"Et Tu Antonio Mancuso?"
Robert I. Hedges | 11/17/2008
(3 out of 5 stars)
""Crime Boss", a low budget Italian crime family picture made at the same time as "The Godfather", has none of the budget or giant stars of the Hollywood epic, but it does have a gritty charm all its own. Originally " I Familiari Delle Vittime Non Saranno Avvertiti", it is the story of an aging crime boss, Don Vincenzo (Telly Savalas) who mentors a young thug, Antonio Mancuso (Antonio Sabato). Mancuso is a quick learner and comes to revere Don Vincenzo like a father. The story is a Godfatheresque series of crimes, doublecrossings, and betrayals, and eventually calls for Mancuso to choose allegiances in a dramatic way. While somewhat formulaic, the film is interesting and very watchable.
The film is not without its flaws. First and foremost, we don't even see Savalas, the big star of the show, until almost halfway through the movie. Much of the rising action is mere padding, and could easily have been edited. Even after Savalas appears onscreen, there are still long, lingering shots that pad the running time immensely without furthering the plot or feel of the picture. Likewise there are some subplots that never went anywhere that could have been dispensed with entirely (e.g. Savalas' heart problems, the nuns and orphans adoration of Savalas, etc.) The movie has plentiful background music in the soundtrack, some of which furthers the mood of the shot, other of which consists of a wheezy organ and a spring, which is never a good choice. The acting varies from very good to wooden. I thought Savalas turned in an excellent performance as Don Vincenzo, and also thought Antonio Sabato did well with the role of Antonio Mancuso. Some of the rival gangsters were more stereotypes than anything, though.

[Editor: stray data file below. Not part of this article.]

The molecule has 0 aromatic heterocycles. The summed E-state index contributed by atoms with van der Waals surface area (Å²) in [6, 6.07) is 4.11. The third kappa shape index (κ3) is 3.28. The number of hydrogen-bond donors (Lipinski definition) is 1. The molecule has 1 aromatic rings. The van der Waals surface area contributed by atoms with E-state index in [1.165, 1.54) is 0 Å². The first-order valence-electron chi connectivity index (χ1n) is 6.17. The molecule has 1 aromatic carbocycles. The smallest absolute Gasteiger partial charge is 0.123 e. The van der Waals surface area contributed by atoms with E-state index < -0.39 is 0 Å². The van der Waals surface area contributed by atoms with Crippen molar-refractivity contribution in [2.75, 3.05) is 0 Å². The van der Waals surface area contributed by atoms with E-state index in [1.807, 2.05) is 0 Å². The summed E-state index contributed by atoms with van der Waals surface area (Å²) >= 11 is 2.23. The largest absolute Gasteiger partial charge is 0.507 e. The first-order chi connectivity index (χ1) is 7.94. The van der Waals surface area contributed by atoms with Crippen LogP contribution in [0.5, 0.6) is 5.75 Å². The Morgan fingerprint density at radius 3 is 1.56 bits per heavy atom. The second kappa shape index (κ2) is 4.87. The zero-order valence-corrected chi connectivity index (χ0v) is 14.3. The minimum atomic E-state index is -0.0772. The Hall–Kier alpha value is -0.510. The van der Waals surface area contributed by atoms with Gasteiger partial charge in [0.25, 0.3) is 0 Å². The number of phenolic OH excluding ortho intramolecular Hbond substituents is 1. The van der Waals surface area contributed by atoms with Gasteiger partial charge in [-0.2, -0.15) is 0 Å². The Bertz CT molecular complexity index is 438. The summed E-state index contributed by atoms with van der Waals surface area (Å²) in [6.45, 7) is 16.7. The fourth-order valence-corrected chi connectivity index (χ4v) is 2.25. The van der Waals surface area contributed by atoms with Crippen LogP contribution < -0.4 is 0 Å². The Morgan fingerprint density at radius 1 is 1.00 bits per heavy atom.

The transfer is not especially good with several occasions of marauding red spots coursing across the screen, and some sound dropouts as well. These flaws and artifacts are sometimes very distracting. As for the DVD packaging, it is somewhat deceptive, as the cover art shows Savalas as a much older man than in the film. (In 1972 Savalas was in good shape; recall that this is pre-Kojak.) The "extras" on the DVD actually made me laugh. The "Interactive Menu" talks to you, while the "Movie Review" gives an uncredited glowing review of the movie which is hilariously self-promotional.
"Crime Boss" is a good example of 1970's Italian cinema, and is much better than you might expect given the packaging. It would have received a four star rating from me if it wasn't for all the of the artifacts present in the print.